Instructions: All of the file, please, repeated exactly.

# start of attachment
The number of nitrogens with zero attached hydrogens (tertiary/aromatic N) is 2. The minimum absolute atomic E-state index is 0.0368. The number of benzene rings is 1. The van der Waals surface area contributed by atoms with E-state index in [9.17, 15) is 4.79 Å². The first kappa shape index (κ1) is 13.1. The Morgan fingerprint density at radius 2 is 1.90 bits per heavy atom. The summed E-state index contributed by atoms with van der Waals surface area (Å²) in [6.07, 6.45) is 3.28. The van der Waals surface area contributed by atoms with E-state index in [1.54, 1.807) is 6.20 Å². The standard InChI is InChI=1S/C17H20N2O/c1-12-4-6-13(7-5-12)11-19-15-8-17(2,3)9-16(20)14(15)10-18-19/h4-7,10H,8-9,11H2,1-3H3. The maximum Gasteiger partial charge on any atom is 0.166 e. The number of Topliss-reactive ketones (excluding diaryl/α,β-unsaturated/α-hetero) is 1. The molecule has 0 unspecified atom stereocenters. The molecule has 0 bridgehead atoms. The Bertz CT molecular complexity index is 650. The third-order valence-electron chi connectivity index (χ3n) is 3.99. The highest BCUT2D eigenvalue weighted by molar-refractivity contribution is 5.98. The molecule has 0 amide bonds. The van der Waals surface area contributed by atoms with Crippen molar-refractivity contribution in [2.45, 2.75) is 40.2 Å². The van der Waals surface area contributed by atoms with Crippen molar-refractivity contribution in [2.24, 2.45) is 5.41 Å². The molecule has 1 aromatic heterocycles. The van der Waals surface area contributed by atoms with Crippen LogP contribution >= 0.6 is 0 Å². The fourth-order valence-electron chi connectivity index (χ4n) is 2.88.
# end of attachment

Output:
The number of nitrogens with zero attached hydrogens (tertiary/aromatic N) is 2. The minimum absolute atomic E-state index is 0.0368. The number of benzene rings is 1. The van der Waals surface area contributed by atoms with E-state index in [9.17, 15) is 4.79 Å². The first kappa shape index (κ1) is 13.1. The Morgan fingerprint density at radius 2 is 1.90 bits per heavy atom. The summed E-state index contributed by atoms with van der Waals surface area (Å²) in [6.07, 6.45) is 3.28. The van der Waals surface area contributed by atoms with E-state index in [1.54, 1.807) is 6.20 Å². The standard InChI is InChI=1S/C17H20N2O/c1-12-4-6-13(7-5-12)11-19-15-8-17(2,3)9-16(20)14(15)10-18-19/h4-7,10H,8-9,11H2,1-3H3. The maximum Gasteiger partial charge on any atom is 0.166 e. The number of Topliss-reactive ketones (excluding diaryl/α,β-unsaturated/α-hetero) is 1. The molecule has 0 unspecified atom stereocenters. The molecule has 0 bridgehead atoms. The Bertz CT molecular complexity index is 650. The third-order valence-electron chi connectivity index (χ3n) is 3.99. The highest BCUT2D eigenvalue weighted by molar-refractivity contribution is 5.98. The molecule has 0 amide bonds. The van der Waals surface area contributed by atoms with Crippen molar-refractivity contribution in [2.45, 2.75) is 40.2 Å². The van der Waals surface area contributed by atoms with Crippen molar-refractivity contribution in [2.24, 2.45) is 5.41 Å². The molecule has 1 aromatic heterocycles. The van der Waals surface area contributed by atoms with Crippen LogP contribution >= 0.6 is 0 Å². The fourth-order valence-electron chi connectivity index (χ4n) is 2.88.